Quadrillion, quintillion, sextillion, and other huge numbers
Million is a word you probably hear every day, referring to lots of things, ranging from city populations to your odds of winning the lottery. It also appears in several colloquial phrases, such as one in a million and feeling like a million bucks (or pounds). Next up is billion, which makes fewer cameos in our everyday lives, though it still appears in discussions on finance and world population. (Although the British and American definitions of billion used to differ, it is now widely understood to mean ‘a thousand million’.) Above that, trillion is reserved mostly for discussion of countries’ GDP and other macroeconomic topics.
Going even higher, we find ourselves in math and science territory, where quadrillion is used to count things like photons, microorganisms, and BTUs. Higher still, quintillion is used to refer to the mass of the earth (in tons) and the number of molecules in the human brain. As I said, above trillion we’re very much in science and math territory.
So exactly how often does quintillion come up? By looking at data in the Oxford English Corpus, we can come up with a pretty good idea. Containing 2.5 billion printed English words, which are drawn from a wide variety of sources across the Internet, the corpus allows us to see roughly how often these words are used:
Unsurprisingly, million leads the way, followed by billion, before dropping off with trillion into not-often visited territory. The disparity between trillion and the final two numbers, quadrillion and quintillion, in fact, is so great that they barely register on the bar graph.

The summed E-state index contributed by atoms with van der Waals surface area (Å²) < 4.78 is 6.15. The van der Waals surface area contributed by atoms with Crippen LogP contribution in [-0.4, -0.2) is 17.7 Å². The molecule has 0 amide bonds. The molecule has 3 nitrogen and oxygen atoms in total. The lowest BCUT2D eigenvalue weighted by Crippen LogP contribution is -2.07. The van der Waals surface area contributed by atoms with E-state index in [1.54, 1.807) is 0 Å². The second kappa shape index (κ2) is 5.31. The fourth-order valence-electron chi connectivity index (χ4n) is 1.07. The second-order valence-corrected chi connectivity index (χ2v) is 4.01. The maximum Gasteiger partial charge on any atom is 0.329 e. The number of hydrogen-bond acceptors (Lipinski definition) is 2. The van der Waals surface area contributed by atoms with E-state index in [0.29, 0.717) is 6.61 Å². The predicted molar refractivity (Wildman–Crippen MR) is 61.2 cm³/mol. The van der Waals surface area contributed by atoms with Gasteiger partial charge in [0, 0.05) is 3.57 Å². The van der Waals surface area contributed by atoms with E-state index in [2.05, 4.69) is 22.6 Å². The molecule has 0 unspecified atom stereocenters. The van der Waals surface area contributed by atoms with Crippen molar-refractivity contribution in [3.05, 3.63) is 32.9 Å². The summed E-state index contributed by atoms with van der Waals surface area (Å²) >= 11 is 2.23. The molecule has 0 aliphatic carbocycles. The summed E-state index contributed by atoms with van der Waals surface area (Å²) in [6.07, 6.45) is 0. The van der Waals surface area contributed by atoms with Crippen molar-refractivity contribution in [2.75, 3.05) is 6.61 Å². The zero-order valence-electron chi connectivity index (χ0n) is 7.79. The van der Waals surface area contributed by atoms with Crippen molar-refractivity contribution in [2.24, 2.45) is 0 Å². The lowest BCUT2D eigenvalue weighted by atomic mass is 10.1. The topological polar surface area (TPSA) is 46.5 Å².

What about the other side of quintillion? Those numbers, in ascending order, are sextillion, septillion, octillion, nonillion, and decillion. At that point, the numbers are so high that they are impossible for most to wrap their heads around. So how does quintillion fare among its brethren of the upper numerical reaches?
Not too badly, it turns out! These numbers are simply so large that their use is fairly infrequent, especially above sextillion, after which you see example sentences like this one, which appears on OxfordDictionaries.com: “Naturally occurring wormholes, if they exist at all, are likely to be extremely small, about 10 septillion times smaller than a typical atom.” Basically, you are in wormhole country from there on out.
But beside those mind-boggling real numbers, there is a group of ‘invented’ big numbers, often used for hyperbole and hilarity. Those ‘numbers’ include zillion, gazillion, jillion, bajillion, bazillion, and gajillion. They all depend upon the combining form –illion, to give the effect of sounding like an astronomically large number. How does quintillion compare?
Quintillion fares a little better in this company, beating out gajillion, even if overwhelmed by the more popular zillion.